Dogs cannot be re-rolled, but having two dogs allows the rolling player to select an opponent and make them discard a chicken back to the coop. If the player rolls three dogs, their opponent's chicken goes into their bag, rather than the coop.

Chickens allow players to steal from the coop. If a player rolls two chickens, they can take two chickens from the coop.

Legs allow the player to cook a chicken. Cooked chickens are safe from stealing. Two legs allows the player to cook two chickens.

Cooked chickens are safe from stealing.

After the player is happy with their roll, or has met the re-roll limit, they perform the following in any order, if applicable.
  • Move the dog on the dog bark track
  • Move chickens from the coop to their bag
  • Purchase fox cards from the market and resolving any with immediate effects
  • Cook chickens from their bag
  • Play fox cards from hand
Once the player has made their decision and used their applicable dice, the hunt dice are passed clockwise. If a player purchased a fox card, all cards shift to the left on the market board and a new card is revealed on the three-fox cost space on the market.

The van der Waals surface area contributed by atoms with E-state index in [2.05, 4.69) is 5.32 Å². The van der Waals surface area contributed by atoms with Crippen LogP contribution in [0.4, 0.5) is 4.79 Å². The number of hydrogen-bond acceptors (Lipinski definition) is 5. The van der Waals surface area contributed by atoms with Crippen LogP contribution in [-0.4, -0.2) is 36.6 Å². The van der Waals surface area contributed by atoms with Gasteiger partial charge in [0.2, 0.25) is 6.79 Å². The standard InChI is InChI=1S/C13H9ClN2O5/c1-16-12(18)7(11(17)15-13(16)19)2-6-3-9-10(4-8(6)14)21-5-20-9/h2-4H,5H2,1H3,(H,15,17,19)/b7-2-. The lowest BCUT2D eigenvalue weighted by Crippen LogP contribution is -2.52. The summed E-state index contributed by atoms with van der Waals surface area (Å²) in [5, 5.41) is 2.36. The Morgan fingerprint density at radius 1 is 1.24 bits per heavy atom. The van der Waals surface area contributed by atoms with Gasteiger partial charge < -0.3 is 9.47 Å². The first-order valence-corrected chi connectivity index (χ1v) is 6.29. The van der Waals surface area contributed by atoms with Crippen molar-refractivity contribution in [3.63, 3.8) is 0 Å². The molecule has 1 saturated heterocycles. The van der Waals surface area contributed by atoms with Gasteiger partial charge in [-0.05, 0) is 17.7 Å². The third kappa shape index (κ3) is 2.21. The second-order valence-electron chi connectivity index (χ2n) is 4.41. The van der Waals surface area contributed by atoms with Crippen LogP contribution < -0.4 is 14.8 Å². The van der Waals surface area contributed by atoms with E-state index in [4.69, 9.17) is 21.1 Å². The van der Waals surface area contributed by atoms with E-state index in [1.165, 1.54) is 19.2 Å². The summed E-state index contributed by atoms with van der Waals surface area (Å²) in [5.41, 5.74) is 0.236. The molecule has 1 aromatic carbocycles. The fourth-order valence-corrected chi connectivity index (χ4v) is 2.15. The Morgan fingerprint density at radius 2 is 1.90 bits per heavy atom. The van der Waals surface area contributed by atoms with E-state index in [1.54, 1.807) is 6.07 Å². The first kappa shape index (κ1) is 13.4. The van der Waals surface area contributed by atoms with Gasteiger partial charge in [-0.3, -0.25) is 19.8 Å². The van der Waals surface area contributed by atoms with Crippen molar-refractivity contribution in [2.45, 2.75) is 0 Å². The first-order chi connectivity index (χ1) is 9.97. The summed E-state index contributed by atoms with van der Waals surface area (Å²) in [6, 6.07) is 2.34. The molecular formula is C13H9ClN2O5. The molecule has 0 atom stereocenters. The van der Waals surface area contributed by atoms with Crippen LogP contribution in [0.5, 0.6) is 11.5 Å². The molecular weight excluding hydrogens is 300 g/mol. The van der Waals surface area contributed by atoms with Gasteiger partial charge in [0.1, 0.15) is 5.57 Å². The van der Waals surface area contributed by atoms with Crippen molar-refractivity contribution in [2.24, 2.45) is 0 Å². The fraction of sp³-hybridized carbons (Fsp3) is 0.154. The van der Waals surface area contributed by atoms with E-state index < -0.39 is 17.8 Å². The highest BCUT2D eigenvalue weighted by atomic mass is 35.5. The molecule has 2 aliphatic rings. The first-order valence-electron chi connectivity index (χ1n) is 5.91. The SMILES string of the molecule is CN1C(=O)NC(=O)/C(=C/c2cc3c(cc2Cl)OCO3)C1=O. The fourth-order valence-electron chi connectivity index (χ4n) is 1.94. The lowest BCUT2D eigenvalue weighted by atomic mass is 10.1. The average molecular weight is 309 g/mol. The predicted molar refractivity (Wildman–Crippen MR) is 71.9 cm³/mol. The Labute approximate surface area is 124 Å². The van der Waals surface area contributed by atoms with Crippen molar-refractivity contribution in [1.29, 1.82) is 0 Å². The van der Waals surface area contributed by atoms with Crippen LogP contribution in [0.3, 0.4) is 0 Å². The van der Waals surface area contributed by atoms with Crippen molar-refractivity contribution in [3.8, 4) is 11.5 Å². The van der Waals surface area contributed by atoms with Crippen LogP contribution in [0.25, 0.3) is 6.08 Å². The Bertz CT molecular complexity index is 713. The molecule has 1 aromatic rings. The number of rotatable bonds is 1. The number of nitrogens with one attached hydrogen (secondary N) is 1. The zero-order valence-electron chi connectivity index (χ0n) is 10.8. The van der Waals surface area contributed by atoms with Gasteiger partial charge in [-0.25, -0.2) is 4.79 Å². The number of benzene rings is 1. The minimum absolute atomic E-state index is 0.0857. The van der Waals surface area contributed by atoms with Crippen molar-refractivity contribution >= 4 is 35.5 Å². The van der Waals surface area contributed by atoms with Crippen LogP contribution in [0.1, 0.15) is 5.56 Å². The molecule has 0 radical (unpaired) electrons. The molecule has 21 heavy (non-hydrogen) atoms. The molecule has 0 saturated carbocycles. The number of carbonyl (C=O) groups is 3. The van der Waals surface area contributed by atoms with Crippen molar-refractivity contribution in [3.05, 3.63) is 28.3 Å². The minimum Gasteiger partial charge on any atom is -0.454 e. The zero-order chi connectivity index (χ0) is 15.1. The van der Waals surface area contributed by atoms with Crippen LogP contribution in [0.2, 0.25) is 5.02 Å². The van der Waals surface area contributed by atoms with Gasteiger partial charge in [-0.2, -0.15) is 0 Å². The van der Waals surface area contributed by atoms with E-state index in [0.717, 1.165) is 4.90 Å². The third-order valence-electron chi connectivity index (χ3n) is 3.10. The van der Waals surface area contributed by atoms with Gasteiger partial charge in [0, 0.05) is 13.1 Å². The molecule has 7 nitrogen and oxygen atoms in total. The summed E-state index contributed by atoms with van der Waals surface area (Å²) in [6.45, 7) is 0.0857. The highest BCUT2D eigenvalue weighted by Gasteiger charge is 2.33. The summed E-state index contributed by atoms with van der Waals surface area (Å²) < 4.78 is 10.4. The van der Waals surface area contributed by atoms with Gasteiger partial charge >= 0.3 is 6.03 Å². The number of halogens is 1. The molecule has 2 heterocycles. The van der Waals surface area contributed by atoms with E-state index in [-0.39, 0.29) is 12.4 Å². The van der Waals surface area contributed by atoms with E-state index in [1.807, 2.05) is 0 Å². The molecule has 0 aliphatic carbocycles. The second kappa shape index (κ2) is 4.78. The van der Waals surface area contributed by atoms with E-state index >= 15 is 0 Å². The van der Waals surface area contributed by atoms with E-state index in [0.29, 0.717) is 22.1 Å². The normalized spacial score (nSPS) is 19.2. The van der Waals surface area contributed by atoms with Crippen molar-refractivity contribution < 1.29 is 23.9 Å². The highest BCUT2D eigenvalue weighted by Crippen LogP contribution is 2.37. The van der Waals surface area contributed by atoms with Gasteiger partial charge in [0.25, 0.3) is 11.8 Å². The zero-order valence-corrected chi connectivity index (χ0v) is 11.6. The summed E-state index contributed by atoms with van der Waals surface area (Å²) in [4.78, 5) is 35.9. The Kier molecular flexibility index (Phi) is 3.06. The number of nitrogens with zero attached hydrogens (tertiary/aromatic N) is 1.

Fox market

Players continue to roll, resolve, pass until the dog token reaches the ending space (20 for two players, 30 for three players, and 40 for four players), or there are no more chickens in the coop.

Once one of these conditions have been met, players score two victory points for each cooked chicken, and one point for each chicken still in the bag. The player with the most victory points wins.

Theme and Mechanics:
Winner Winner Chicken Dinner is a dice-roller, and as such has a big press-your-luck vibe. It also is very much a take-that style game where players are continually stealing chickens from one another or forcing their opponents to discard chickens back into the coop.

Thematically, you are taking the roll of a fox that is looking to eat some chickens. Each fox is modeled after a famous figure of some sort and has a unique ability to match.

Artwork and Components:
The review copy is a prototype, so I cannot comment on the components. The art is really nice. The fox characters are clever homages and provide interesting variable powers to the players that are loosely associated with the character they are portraying.

As it stands now, as a prototype, I would be satisfied with the art and thematic elements in the cards and components.

The Good: